A particularly important consideration for fourth-wave feminist discourse is how women, through blindness to experiences and disadvantages other than our own, are complicit in systems of female oppression.
Through the experience of enjoying sex with someone I respected and cared about and who I believed respected and cared about me, I came to understand that my first sexual experience, whilst entirely consensual, had not occurred as a result of informed choice and authentic desire. The real motivation behind my decision to have sex was an intense cultural pressure to be sexually active coupled with a pseudo awareness of my body cultivated via a gaze that wasn’t mine but which I had absorbed to the extent that it masqueraded as such. As Laurie Penny points out in Meat Market: Female Flesh Under Capitalism, beliefs, expectations and behaviours which undermine women’s bodies ‘are necessary fetters in a superstructure of oppression that has become so fundamental to the experience of femininity that it is effectively invisible.’ Second-wave feminism taught me that the personal is political, and our bodies are as personal as it gets. Whether the feminist ideologies that are subscribed to in 2019 support or criticise the #MeToo movement, fight for or against female rights for Trans women, accept or reject women’s abortion rights, the female body–what defines it as such, how it looks and functions, what its purpose is, and how we think and feel about it–remains a subject of concern and contention across all feminist agendas. So too, then, must the female body exist at the heart of a contemporary feminist poetic.
At the height of second-wave feminism in the 1970s, Adrienne Rich was at the forefront of a radical and vastly inspirational literary movement which gave rise to a ‘new language of feminism’ (Rachel Ossip, ‘The World Split Open: Women and Poetry During Second World Feminism’). At this time, traditional poetic form was perceived as being reflective of rigid gender roles which assumed the poet to be male and the muse female (Ossip). The very act of writing poetry as a woman at this time, then, was both radical and subversive to gender norms and expectations. Thanks to the determination, resilience, and sheer disobedience of second-wave feminists, it is not uncommon today, at least in the West, to find works by female poets in books, magazines and literary journals. However, improved as the situation undoubtedly is for some women (mostly those who are white-skinned, heterosexual, cisgender and non-working class) many of the structures and beliefs that limit female power and success are still prominent in the home and the workplace, albeit more covertly and less legally.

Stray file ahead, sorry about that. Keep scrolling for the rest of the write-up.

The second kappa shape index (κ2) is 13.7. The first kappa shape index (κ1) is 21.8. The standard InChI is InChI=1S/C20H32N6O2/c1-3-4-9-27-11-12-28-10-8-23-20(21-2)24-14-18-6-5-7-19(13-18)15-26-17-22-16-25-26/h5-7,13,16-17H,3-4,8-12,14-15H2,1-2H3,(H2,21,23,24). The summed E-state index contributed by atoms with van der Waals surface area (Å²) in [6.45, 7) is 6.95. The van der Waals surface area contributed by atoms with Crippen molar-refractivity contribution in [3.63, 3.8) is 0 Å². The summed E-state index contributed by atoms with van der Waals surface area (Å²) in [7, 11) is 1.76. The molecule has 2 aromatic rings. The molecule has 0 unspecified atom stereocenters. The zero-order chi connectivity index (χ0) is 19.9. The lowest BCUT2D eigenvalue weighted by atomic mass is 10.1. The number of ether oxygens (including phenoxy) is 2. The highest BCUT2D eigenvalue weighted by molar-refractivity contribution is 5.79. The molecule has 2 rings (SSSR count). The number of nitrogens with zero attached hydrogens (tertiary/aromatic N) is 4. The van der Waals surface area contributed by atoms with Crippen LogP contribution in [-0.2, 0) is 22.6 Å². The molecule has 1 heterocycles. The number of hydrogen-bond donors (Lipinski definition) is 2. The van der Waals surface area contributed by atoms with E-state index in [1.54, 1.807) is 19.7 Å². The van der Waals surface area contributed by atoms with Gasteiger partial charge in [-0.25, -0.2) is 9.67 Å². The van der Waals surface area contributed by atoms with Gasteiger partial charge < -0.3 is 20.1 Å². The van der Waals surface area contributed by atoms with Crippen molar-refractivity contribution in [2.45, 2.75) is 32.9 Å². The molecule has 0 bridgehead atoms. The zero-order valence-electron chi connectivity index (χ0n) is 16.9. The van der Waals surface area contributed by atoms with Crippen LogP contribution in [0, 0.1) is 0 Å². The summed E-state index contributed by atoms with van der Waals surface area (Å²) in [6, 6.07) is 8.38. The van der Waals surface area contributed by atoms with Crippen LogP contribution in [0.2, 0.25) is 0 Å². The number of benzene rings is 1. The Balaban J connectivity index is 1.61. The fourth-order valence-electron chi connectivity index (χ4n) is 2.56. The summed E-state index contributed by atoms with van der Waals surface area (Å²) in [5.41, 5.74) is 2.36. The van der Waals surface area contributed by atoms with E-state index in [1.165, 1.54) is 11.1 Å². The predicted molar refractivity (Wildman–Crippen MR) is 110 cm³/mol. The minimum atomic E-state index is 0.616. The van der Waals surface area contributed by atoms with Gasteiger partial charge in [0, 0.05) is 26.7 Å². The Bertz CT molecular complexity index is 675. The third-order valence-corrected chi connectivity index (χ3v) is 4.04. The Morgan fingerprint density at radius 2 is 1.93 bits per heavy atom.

During the commencement speech that she delivered at Smith College, Massachusetts, in 1979, Rich emphasised the necessity for all women, regardless of the privileges they individually benefit from, to retain an ‘outsider’s vision’ (Blood, Bread and Poetry). What an intersectional approach to feminism and to feminist literature provides is encouragement and facilitation of exactly this. By inheriting creatively and philosophically from the previous waves whilst acknowledging their limitations and the fourth wave’s ‘diversity of purpose’ (Ealasaid Munro, ‘Feminsm: A Fourth Wave?’), contemporary feminist writers can contribute to a feminist poetic which respects individuality at the same time as addressing what Simone de Beauvoir describes in The Second Sex as an ‘Othering’ of women by men, and the ways in which our acceptance and/or blindness to it continues to define and unite the female experience. While access to contraception and affordable childcare where it is available reduces to some extent the burdens through which woman is both ‘bound to her body, like an animal’ (de Beauvoir) and defined according to her physical limitations, recognising how we are each of us complicit in the systems which oppress us and others is necessary for female emancipation.